Mobile App You're mobile and so is your bank. Get the app

You are now leaving

You are now leaving the Emprise Bank website. Linked web pages are not under the control of Emprise Bank, its affiliates or subsidiaries. Be aware the privacy policy of the site to which you are going may differ from that of Emprise Bank. Emprise Bank provides external links as a convenience and is not responsible for the content or security of any linked web page.

Click “OK” to continue or “CANCEL” to stay on the Emprise Bank website.

Keep identity thieves from “phishing” through your email

If you have an email account, you are phish. Every hour of every day, someone is trying to catch you in a potentially devastating game of online identity theft called phishing. It starts with an email that typically appears to be from a company you’ve done business with or an organization or individual you know. The message will often require an immediate response to protect your interests or deliver on some financial benefit. Just click here.

But don’t take the bait. 91% of successful data breaches started with a phishing attack. Since 2003, more than 1 in 8 Americans have “clicked here,” exposing their online lives to the “bait-and-switch” tactics of identity thieves. The financial impact is dramatic as more than $3 billion in assets are drained from their collective accounts annually.

Spam that’s armed with a spear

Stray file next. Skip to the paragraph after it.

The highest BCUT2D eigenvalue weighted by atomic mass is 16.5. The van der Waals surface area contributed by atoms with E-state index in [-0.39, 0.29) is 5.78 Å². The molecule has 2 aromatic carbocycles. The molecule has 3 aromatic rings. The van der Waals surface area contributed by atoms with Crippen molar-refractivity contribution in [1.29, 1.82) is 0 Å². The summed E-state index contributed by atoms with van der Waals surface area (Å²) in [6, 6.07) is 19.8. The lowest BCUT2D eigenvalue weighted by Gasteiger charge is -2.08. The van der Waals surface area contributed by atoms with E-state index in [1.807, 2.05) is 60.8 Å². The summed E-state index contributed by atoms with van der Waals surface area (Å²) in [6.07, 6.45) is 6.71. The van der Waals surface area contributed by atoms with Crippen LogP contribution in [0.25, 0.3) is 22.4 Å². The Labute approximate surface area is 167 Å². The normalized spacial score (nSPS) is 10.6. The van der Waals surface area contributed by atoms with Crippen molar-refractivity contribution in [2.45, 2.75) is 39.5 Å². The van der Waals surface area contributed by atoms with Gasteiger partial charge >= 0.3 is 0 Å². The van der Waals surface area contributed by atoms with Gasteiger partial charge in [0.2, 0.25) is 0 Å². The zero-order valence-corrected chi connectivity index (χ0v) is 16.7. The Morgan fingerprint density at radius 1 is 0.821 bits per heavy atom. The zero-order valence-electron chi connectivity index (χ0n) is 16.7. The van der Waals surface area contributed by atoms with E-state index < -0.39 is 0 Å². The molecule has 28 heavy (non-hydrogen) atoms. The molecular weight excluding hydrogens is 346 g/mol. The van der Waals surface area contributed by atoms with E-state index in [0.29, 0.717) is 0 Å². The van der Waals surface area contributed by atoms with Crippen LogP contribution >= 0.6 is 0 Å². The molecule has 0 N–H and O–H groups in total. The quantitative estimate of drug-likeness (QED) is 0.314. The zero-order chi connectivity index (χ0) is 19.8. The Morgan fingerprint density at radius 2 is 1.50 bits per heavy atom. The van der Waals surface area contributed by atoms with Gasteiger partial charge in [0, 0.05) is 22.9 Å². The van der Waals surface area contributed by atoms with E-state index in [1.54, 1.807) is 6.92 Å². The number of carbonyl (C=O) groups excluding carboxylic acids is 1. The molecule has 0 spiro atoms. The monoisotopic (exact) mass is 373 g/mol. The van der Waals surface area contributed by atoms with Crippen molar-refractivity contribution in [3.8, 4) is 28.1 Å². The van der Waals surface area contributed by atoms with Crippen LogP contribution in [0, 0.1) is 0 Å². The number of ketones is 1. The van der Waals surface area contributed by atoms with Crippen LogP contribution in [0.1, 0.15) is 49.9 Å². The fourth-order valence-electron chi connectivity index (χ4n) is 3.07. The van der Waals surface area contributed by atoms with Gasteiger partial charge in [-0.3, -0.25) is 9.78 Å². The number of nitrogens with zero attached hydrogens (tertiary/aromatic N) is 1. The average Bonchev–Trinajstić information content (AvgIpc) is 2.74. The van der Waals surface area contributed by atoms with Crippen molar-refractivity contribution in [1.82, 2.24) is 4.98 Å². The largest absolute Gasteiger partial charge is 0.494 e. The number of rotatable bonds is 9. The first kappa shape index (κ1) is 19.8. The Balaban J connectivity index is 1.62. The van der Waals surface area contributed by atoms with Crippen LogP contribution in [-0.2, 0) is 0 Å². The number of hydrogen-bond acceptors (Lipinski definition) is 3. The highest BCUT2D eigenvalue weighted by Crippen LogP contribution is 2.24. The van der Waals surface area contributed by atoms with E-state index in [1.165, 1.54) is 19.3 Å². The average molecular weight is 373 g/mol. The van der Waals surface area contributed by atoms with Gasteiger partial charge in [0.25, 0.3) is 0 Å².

The proliferation of spam filters, designed to screen these deceptive emails out of your inbox before you see them, certainly provides some welcomed protection. But it can also lull you into a false sense of security. “A lot of people are prone to think that anything that isn’t filtered as junk mail is safe mail,” says Nicole Henley, Information Security Officer at Emprise Bank. “But just as our security filters have improved over time, so have the methods employed by phishing thieves. Spear phishing is now the state of the art, and it’s very hard not to be taken in by these very customized, personal messages.”

Where once phishing involved the casting of a very wide net with to achieve a relatively low response rate, today’s identity thieves are tapping social media sources to learn more about their targets. The messages they craft are laced with information drawn from your online posts, making them more enticing precisely because they appear to be more relevant to your life.

How to tell if an email looks “phishy”

A little awareness can go a long way to keep you from swimming into a phisherman’s net. But you can also fight back against the rising tide of fraudulent emails by reporting them to the business or organization they are impersonating. At Emprise Bank, we take these attempts to breach the security of your information very seriously. We encourage you to contact us immediately if you ever receive a bogus email that appears to be from us.